It makes sense.  If we are redeemed from being evil, we will would avoid evil like a rat infested restaurant, and, on the other hand, we will hunt down good like it is the latest edition of the iPhone (v9).  You see what I mean?

When we love each other like family and zealously defend one another's honor with all the fervor of the Tang dynasty (inventors of fireworks), we are in our element as servants of the Lord (v10-11).  Furthermore, our faith begins to reach beyond the box and ignite brilliant displays of humility and burst out audible "bangs" of discipleship.  With that as our focus, instead of polite society and rigid organizational structure, it is a no-brainer to have hope, patience and frequent conversation with the God of the universe (v12).

Our planet is spinning on a wobbly axis, tilting from one extreme to another while trying to reduce pain and increase pleasure.  It will never find a balance, because it is attempting to pivot around everyone's self-interest.  But we have found a true and un-moving center in Jesus.  As our reality spins around the One who made it all, we see clearly and have hope based in His leadership.  When the sky really is falling, we have the patience to weather it because we know God is in control.  It is something like being strapped down to the backseat floorboard of a constantly swerving car.  The difference is in knowing that Mario Andretti is driving, instead of a 2 year old.

Our lives are regenerated from the inside out.  Sure, sin fouled up the environment, our physical and moral selves, our relationship with God and each other, but we are now something new.  And that newness is not just intended to enhance our packaging, or inject our faith with ever greater amounts of black powder.  No, it is designed to be used.

Giving and hospitality may sound like quaint notions for a bygone era, but try applying it to the darkest corners to our society (v13).  Helping out fellow followers of Christ has got to be seen in the context of giving 'til it hurts, to those that are hurting for the lost.  It means giving out of love, so that those who carry love can carry it further.  We are not just trying to be hospitable, we are practicing hospitality like a doctor should practice medicine; by the oath.  We have a fire inside us that will not allow us to do otherwise.  We give, because giving brings light, demonstrates hope and the produces the sound of praise to our God.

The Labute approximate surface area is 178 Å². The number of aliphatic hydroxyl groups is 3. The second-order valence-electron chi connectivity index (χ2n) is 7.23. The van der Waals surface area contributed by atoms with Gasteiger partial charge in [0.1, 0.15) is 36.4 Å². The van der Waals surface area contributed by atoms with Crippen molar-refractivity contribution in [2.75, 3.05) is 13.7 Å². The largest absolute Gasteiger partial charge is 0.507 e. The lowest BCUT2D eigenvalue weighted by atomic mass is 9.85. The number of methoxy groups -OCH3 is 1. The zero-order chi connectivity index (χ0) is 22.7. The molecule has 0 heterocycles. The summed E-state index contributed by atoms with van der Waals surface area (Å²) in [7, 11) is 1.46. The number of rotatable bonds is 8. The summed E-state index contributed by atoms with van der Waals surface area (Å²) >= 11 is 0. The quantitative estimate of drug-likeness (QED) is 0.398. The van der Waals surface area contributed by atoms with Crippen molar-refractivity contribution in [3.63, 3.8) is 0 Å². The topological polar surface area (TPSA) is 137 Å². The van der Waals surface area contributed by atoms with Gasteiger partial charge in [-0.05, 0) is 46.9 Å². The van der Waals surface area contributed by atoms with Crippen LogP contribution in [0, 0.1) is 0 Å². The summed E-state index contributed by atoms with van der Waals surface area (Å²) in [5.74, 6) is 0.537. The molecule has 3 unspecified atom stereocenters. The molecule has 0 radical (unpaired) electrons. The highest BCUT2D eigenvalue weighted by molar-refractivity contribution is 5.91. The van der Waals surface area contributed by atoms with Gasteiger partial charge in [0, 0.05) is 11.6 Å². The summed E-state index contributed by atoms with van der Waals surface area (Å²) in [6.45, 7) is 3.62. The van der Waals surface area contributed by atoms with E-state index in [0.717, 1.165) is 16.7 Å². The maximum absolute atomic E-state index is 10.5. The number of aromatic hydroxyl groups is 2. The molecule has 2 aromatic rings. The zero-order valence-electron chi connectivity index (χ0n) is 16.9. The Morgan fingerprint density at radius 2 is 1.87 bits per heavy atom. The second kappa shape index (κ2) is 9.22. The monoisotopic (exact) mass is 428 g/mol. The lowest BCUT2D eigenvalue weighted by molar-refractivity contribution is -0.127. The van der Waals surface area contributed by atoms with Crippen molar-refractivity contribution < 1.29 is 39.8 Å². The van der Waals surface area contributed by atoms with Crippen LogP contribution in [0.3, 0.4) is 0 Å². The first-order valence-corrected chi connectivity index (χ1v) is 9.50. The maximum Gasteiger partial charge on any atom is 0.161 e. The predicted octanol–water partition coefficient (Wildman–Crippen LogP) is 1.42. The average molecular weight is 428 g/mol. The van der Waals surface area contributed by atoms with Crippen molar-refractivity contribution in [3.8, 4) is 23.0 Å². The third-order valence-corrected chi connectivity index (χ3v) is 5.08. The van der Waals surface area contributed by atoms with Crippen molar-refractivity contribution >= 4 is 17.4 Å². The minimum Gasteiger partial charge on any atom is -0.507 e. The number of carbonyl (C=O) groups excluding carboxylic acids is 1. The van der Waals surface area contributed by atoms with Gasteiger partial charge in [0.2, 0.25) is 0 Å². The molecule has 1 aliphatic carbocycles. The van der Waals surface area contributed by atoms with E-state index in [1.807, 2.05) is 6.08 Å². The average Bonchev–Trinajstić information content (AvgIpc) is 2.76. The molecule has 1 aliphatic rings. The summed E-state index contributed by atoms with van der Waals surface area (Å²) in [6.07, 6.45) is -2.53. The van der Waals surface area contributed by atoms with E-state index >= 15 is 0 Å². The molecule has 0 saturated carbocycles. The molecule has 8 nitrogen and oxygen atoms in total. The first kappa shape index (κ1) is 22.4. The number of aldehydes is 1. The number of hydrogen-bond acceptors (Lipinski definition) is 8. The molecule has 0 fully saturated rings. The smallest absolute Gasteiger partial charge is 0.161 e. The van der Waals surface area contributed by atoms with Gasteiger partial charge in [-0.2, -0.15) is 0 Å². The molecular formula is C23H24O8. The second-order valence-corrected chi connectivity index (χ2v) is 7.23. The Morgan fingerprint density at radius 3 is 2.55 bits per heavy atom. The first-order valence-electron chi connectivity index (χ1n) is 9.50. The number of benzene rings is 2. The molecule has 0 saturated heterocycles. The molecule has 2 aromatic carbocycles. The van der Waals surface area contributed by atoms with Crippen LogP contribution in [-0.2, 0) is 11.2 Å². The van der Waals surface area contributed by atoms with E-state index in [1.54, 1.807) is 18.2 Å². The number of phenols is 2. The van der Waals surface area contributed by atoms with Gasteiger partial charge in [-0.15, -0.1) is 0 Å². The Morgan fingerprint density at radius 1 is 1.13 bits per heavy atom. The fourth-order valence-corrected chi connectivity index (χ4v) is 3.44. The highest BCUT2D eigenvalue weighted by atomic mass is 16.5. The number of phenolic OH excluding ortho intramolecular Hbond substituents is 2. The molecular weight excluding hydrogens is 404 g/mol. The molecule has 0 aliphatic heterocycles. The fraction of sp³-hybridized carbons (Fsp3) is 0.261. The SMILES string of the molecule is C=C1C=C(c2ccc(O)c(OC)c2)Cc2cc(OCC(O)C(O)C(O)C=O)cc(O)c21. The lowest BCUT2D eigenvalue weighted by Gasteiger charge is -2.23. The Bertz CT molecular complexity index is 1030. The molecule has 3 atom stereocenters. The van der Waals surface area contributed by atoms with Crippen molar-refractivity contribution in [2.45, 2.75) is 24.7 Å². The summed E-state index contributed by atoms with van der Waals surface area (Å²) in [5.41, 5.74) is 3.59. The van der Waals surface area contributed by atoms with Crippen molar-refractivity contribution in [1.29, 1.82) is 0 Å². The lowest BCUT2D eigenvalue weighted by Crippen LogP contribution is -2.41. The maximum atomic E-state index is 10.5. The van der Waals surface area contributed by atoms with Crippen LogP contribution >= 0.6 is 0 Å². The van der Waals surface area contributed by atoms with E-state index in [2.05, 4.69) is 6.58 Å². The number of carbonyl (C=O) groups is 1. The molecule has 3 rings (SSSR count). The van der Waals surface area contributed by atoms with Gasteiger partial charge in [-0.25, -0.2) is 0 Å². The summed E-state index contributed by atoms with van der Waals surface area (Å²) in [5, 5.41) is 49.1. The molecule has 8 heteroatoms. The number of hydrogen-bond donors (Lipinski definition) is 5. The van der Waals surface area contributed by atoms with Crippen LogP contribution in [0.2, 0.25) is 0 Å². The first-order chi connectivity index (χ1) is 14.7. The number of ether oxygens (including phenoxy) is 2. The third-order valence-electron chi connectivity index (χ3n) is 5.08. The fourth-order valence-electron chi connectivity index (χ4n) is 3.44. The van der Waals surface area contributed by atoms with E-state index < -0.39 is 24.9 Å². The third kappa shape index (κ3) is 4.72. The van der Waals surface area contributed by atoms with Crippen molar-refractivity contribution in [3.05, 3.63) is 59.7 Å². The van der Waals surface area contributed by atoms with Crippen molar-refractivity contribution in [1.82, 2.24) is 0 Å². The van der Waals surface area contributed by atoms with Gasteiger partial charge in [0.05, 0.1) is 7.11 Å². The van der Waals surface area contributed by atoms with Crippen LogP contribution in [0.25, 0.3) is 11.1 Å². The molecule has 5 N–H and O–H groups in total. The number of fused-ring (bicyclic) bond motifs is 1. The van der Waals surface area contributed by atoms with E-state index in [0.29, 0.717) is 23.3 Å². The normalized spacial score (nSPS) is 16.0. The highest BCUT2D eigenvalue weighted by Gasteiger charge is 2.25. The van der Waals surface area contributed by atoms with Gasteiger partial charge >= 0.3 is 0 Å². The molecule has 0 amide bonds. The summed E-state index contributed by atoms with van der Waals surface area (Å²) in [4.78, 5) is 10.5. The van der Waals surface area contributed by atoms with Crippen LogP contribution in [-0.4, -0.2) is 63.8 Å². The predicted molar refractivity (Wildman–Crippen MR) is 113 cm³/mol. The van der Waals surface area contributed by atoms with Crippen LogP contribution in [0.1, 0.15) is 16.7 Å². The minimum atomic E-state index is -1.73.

Now, you may be reading this and thinking that this is the time to do something dangerously Christlike.  If so, I would like to encourage you to do 4 simple things:
  • Find someone else (or a group) that feels the same way
  • Pray together to see what God is already doing
  • Ask how God is leading you to be involved
  • Listen
As I said at the beginning, "I love fireworks."  However, it is the times that I have seen the people of God take off and light up the night, that I love even more.  I hope to see you on the launch pad.

(FYI - Our little group that meets Thursday mornings, 7am at Majestic Mountain in Kingston has been doing this for some time.  We have come to a few practical applications of Romans 12, which we are pursuing.  God has shown us pressing needs in our community and we are taking steps to provide a means of meeting those needs.  We will give specifics as they become more concrete.  However, our practical application may not be the same as what God shows you. Keep listening.)